Dart: Structured Web Programming Language


The goal of Dart is ultimately to replace JavaScript as the lingua franca of web development on the open web platform.

The Silicon Valley Google Technology User Group's December 2011 meeting (stream) was focused on the new structured language, Dart. Google released Dart in a technology preview in October 2011 with the goal of moving web programming into the future ("removing 15 years of cruft").

The majority of the presentation was given by Steve Ladd, a Developer Advocate at Google. Steve has previously worked with Rails, HTML5 and Java and MVC frameworks (he authored "Expert Spring MVC").

Dart looks extremely familiar if you understand OO, particularly Java. Dart has a compiler that emits Javascript capable of running on any "modern" browser (defined as Chrome, Safari 5+, Firefox 4+ and IE9) or it can be run in a Dart VM. The Dart team is also advocating a new MIME type "application/dart" that will allow Dart to be run directly in browsers that support it.

Currently, Dart does not have support for Refection, so there isn't (yet) a jUnit type unit testing framework available. In a nod to building large scale apps, Steve Ladd made sure to walk through code samples that made use of mocks, emphasizing the value of interfaces.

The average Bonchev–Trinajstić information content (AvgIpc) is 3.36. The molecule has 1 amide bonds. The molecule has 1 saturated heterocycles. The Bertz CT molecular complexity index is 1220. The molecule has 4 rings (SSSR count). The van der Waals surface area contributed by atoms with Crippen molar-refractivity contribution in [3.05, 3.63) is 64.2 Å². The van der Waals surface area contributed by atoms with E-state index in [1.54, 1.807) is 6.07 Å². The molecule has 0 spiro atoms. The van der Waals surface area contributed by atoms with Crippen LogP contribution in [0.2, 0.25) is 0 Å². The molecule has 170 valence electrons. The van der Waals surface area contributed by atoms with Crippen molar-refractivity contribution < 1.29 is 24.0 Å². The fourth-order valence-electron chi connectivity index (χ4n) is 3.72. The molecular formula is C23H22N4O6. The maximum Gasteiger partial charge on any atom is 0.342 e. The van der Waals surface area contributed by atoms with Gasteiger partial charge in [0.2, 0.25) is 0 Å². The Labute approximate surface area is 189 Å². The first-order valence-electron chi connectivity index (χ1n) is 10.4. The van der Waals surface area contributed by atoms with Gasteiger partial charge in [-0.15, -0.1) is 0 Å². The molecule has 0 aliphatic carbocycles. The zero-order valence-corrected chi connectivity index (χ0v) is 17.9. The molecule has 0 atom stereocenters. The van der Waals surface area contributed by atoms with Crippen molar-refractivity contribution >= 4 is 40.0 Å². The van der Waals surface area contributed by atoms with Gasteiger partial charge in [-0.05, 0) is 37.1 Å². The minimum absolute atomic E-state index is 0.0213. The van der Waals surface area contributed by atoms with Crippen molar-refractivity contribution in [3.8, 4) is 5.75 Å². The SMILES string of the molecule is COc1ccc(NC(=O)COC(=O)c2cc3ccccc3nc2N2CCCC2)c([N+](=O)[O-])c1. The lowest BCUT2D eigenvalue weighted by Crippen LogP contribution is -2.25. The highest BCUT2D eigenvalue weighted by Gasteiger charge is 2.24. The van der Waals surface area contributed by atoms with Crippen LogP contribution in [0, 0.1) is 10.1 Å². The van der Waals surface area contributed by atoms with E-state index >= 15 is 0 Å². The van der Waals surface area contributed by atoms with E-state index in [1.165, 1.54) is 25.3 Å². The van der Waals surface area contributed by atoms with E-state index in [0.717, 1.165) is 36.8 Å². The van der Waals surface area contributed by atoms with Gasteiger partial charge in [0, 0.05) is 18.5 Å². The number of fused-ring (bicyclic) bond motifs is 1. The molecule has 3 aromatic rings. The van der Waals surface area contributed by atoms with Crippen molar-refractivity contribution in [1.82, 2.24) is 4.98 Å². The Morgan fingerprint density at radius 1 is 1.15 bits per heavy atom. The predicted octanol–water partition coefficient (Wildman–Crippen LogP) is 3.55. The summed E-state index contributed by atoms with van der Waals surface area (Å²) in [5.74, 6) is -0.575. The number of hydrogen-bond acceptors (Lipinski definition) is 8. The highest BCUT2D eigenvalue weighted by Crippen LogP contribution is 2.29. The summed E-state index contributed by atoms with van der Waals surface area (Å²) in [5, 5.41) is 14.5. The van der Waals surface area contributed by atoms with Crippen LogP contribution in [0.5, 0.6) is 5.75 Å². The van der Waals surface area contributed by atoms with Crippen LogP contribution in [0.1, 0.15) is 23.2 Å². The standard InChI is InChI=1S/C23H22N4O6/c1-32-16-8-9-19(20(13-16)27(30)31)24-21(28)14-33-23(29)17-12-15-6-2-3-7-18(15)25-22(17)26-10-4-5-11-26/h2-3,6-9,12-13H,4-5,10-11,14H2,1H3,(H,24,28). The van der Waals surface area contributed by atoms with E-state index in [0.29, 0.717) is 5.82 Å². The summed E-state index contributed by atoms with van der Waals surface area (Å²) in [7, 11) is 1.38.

Dart also has a number of things that are missing in Javascript:


The core library contains support for Collections, Maps, Hashtables and more.

Classes - look quite a bit like their Java counterparts

class Rectangle {

final num height, width;
Rectangle(num this.height, num this.width);


Interfaces - very Java-like as well

interface Shape {

num perimeter();


class Rectangle implements Shape{

final num height, width;
Rectangle(num this.height, num this.width);
num.perimeter() => 2*height + 2*width;


Static Types

Well, kinda sorta. You can turn on enforcement during compilation if you want (throws an error). However, during run-time, the VM will determine the actual type and execute (even if I do something like take a Rectangle object and erroneously declare it as a String). This "feature" seems pretty dangerous to me.

Dart Editor

At the meeting, we got a preview of the Dart Editor, which runs inside Eclipse. It was an early version, but many Eclipse basics were working including auto-complete and the ability to drill into declarations. It looked almost ... Java-like.


Dart looks pretty interesting. Javascript is pretty messy, especially without jQuery. With a friendly open source license (BSD) and native support in Chrome, the language might have some legs.